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The low-key yet high-quality style is officially permeating our homes.

| By Rachael Thompson | Interiors

Quiet Luxury: How to Get the Understated Design Look In Your Home

The low-key yet high-quality style is officially permeating our homes.

If you were one of many fixated on the utter absurdity of the Gwenyth Paltrow ski trial, you love to hate the cast of Succession (guilty), or you’ve swooned over the chic, minimalist homes appearing on social media, you might be familiar with 'quiet luxury' – the aesthetic that has *not so quietly* become the style du jour.

At a time when Barbiecore and maximalism are bringing joy to our feeds, it's interesting that 'quiet luxury' has found itself gaining popularity. Up until recently, ‘quiet luxury’, for the most part, has gone under the radar of the masses, but the appeal has always been there. This low-key approach offers understated and timeless designs that prioritise simplicity over a showy aesthetic, yet are still luxurious. The movement is great for those who want to be more thoughtful with their shopping habits and those who appreciate good design and want to invest in pieces that will last well into the future. But never fear! We're here to reassure you that you don't need to be exceedingly wealthy to partake in this movement.

Unsure if this is the style for you? Below we're taking a look at exactly what 'quiet luxury' is, why it’s trending, and how you can embrace it in your home if you're feeling the vibe.

Why is ‘quiet luxury’ trending?

Trends are cyclical, but my gosh do they come and go so fast now. We've interestingly hit a time when both maximalism and minimalism are popular styles/movements to embrace rather than one reigning supreme. While maximalism's beauty is associated with excess, eclecticism, and extravagance, minimalism's beauty lies in a 'less is more' approach', clean lines, and reduction – something which 'quiet luxury' promotes. While both are opposites on the design spectrum, both require being intentional and departing from the "norm."

The area of maximalism that embraces individuality and encompasses looks that mix and match thrift finds, colour, and a variety of textures can create some wonderfully unique looks. But one sub-trend of the maximalist aesthetic that appears to be on its way out is flashy logos – which were the go in the midst of the pandemic. Subtle luxury has always been there, but the rising interest in this look could very well be a way for people to depart from what has become mainstream.

Research conducted by retailer Karen Miller has shown Google searches for ‘quiet luxury’ have gone up 373% in the last month. They believe the spike can partly be attributed to the release of the final season of the highly popular series Succession which features a cast dressed in subtle designer outfits from the likes of The Row, Bottega Veneta, and Maison Margiela, and the outfits worn by Gwenyth Paltrow in her recent ski trial in Utah.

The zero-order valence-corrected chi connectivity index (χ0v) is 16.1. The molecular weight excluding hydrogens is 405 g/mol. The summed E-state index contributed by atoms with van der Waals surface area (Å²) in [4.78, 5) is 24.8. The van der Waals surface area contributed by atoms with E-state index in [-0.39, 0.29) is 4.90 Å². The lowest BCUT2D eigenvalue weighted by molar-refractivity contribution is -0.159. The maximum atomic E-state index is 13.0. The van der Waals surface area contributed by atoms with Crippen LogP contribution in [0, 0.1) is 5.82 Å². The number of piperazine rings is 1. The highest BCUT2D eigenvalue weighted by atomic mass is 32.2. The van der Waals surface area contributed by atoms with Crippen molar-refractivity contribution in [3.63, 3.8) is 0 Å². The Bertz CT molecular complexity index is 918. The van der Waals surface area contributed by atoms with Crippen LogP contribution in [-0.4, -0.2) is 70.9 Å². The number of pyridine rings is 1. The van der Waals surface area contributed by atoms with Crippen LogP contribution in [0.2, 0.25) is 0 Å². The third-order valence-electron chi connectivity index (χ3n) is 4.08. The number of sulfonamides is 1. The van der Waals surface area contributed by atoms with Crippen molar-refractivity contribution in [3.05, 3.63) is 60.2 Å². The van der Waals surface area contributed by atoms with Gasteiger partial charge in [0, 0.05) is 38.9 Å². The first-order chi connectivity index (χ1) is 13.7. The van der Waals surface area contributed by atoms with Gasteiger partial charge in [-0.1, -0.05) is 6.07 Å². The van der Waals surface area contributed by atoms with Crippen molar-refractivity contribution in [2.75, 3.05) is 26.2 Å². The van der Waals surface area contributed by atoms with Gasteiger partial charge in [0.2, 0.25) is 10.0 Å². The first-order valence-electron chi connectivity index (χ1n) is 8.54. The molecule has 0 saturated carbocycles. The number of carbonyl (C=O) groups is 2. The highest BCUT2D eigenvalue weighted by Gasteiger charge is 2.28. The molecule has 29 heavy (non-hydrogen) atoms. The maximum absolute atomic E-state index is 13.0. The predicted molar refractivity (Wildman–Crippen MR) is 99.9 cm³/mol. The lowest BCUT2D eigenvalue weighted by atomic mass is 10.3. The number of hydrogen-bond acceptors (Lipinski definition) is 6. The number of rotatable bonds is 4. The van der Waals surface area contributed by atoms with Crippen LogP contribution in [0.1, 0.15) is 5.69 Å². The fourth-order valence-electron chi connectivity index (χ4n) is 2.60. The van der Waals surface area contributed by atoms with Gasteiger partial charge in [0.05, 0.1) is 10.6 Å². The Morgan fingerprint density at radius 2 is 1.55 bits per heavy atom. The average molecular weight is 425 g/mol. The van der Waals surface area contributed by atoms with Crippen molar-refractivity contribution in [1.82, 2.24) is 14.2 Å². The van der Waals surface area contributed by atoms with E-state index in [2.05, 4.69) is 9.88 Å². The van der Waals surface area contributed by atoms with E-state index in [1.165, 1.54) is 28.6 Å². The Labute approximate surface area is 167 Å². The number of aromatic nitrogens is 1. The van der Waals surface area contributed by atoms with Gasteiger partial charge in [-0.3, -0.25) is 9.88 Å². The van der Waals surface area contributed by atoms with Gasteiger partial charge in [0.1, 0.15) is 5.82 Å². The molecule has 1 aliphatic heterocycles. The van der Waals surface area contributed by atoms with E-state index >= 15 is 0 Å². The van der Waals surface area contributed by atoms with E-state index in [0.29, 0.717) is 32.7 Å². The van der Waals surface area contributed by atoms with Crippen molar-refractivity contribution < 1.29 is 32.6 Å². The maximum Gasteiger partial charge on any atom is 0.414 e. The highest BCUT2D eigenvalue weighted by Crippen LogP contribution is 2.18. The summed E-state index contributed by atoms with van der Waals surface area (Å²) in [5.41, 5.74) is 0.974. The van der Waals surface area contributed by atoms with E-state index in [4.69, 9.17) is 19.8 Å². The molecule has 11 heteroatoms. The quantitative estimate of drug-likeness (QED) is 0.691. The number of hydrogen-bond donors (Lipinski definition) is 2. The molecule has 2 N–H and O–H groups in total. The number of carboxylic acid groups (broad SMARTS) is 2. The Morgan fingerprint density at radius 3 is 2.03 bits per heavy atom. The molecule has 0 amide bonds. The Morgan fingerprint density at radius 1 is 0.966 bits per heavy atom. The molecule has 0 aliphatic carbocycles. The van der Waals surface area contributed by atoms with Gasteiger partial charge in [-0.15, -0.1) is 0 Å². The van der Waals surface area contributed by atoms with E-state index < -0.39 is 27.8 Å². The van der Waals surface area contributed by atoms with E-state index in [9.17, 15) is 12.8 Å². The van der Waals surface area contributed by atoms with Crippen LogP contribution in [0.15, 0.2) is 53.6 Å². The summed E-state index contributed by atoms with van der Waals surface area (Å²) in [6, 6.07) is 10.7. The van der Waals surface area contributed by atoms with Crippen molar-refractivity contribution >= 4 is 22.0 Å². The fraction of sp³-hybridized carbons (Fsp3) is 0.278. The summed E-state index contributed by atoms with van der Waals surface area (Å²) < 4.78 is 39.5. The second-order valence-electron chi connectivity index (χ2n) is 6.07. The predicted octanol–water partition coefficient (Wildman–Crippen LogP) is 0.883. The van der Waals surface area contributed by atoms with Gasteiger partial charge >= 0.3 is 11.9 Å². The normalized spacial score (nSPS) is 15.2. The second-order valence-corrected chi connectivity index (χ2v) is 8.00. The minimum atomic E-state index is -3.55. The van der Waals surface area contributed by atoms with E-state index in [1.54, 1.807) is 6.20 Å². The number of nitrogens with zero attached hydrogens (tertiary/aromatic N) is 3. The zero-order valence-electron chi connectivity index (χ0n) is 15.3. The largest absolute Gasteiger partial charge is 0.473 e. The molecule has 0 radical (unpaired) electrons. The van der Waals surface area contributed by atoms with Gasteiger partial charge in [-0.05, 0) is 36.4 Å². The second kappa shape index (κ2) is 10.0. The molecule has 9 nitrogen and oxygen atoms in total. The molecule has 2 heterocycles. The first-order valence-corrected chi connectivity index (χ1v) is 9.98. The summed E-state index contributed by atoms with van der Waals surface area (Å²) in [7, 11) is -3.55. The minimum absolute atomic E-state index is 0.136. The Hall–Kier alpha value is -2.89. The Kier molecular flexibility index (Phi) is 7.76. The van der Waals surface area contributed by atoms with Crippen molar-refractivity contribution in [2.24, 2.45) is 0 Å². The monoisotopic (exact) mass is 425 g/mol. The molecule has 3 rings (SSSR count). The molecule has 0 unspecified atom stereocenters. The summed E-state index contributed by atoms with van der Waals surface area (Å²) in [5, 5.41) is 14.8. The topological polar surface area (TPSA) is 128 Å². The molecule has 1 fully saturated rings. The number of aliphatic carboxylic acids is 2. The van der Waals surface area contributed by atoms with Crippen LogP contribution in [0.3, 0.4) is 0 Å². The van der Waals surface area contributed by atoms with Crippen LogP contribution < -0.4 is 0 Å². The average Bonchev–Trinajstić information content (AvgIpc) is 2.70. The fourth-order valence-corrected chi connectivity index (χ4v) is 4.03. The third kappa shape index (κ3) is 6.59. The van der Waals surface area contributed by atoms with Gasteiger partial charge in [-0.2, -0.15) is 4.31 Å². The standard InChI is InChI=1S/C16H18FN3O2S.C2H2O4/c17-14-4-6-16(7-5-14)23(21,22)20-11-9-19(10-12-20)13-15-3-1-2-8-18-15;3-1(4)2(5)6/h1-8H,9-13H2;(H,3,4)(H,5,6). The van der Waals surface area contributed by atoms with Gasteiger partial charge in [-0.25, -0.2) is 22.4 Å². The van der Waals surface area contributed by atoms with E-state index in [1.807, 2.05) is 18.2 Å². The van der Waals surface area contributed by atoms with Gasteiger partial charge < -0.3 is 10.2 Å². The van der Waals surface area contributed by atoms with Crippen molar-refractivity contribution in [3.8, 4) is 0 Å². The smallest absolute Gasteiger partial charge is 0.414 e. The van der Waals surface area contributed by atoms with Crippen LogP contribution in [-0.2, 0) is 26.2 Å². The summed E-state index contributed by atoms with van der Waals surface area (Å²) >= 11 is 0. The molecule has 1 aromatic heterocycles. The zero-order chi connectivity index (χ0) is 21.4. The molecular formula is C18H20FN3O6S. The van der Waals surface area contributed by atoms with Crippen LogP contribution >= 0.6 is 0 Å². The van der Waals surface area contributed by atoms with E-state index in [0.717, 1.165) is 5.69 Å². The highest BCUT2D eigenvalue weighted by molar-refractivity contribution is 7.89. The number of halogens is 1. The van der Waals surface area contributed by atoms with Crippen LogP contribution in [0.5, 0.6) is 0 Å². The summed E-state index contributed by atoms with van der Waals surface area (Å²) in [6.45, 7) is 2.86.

The allure of ‘quiet luxury’ lies in its ability to convey quality, sophistication, and a chic aesthetic without being ostentatious. Luxury has always been highly aspirational and reserved for a very small proportion of society. But thanks to social media and brands increasingly letting go of their “exclusive” reputation, it has become more accessible than ever. As a result, rather than turning to logos as a means to showcase one's social status there is a shift towards high-quality, timeless design, that's less showy.

As far as interior design goes, since the pandemic we’ve been witnessing the rise of people wanting to create spaces that feel peaceful, luxurious, and welcoming. This has brought styles like ‘organic modern’ and ‘minimalist’ to the forefront of design.

And while the vast majority of us aren’t going to be able to afford to adorn our homes with extremely expensive furniture and decor, we like to think of ‘quiet luxury’ as a movement toward more conscious design choices – embracing 'less is more' so you buy less and select pieces you love and will be with you for years.

Conscious design selections ahead of fast fashion aren't so much a trend but a cultural shift and one that interior designer Sarah Shinners believes we all need to embrace. "People are actively choosing environmentally sustainable options over throwaway cheap thrills, buying once and buying well rather than opting for the latest must-have," she shares.

How can I get the ‘quiet luxury’ look in my home?

The definition of luxury will differ from person to person. But contrary to what you might think, you don’t need to, nor should you, dig deep into your bank account to get the ‘quiet luxury’ aesthetic in your home. Rather, focus on the aspect of this movement that embraces intentionality and conscious design when decorating a home. We all deserve to love our homes and be excited to come back to them each day.

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